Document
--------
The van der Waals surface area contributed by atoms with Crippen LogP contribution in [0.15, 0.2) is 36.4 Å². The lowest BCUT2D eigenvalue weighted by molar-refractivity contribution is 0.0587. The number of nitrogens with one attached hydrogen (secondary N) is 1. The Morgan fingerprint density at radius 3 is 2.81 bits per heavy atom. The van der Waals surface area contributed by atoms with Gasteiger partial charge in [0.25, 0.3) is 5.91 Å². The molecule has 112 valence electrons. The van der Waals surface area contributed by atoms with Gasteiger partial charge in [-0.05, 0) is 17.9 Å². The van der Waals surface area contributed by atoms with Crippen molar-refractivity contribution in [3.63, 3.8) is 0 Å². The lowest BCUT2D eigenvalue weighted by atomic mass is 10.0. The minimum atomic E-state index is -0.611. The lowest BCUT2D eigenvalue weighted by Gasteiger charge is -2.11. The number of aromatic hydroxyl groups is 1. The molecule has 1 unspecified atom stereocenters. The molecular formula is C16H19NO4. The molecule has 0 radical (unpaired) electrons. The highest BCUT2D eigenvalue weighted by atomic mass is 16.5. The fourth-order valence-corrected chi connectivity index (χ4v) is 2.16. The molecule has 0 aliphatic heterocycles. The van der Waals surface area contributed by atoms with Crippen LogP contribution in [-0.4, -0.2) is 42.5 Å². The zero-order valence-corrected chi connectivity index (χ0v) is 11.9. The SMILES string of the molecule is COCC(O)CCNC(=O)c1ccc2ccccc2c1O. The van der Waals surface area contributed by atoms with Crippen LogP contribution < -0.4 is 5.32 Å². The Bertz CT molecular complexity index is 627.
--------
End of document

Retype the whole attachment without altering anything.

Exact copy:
The van der Waals surface area contributed by atoms with Crippen LogP contribution in [0.15, 0.2) is 36.4 Å². The lowest BCUT2D eigenvalue weighted by molar-refractivity contribution is 0.0587. The number of nitrogens with one attached hydrogen (secondary N) is 1. The Morgan fingerprint density at radius 3 is 2.81 bits per heavy atom. The van der Waals surface area contributed by atoms with Gasteiger partial charge in [0.25, 0.3) is 5.91 Å². The molecule has 112 valence electrons. The van der Waals surface area contributed by atoms with Gasteiger partial charge in [-0.05, 0) is 17.9 Å². The van der Waals surface area contributed by atoms with Crippen molar-refractivity contribution in [3.63, 3.8) is 0 Å². The lowest BCUT2D eigenvalue weighted by atomic mass is 10.0. The minimum atomic E-state index is -0.611. The lowest BCUT2D eigenvalue weighted by Gasteiger charge is -2.11. The number of aromatic hydroxyl groups is 1. The molecule has 1 unspecified atom stereocenters. The molecular formula is C16H19NO4. The molecule has 0 radical (unpaired) electrons. The highest BCUT2D eigenvalue weighted by atomic mass is 16.5. The fourth-order valence-corrected chi connectivity index (χ4v) is 2.16. The molecule has 0 aliphatic heterocycles. The van der Waals surface area contributed by atoms with Crippen LogP contribution in [-0.4, -0.2) is 42.5 Å². The zero-order valence-corrected chi connectivity index (χ0v) is 11.9. The SMILES string of the molecule is COCC(O)CCNC(=O)c1ccc2ccccc2c1O. The van der Waals surface area contributed by atoms with Crippen LogP contribution < -0.4 is 5.32 Å². The Bertz CT molecular complexity index is 627.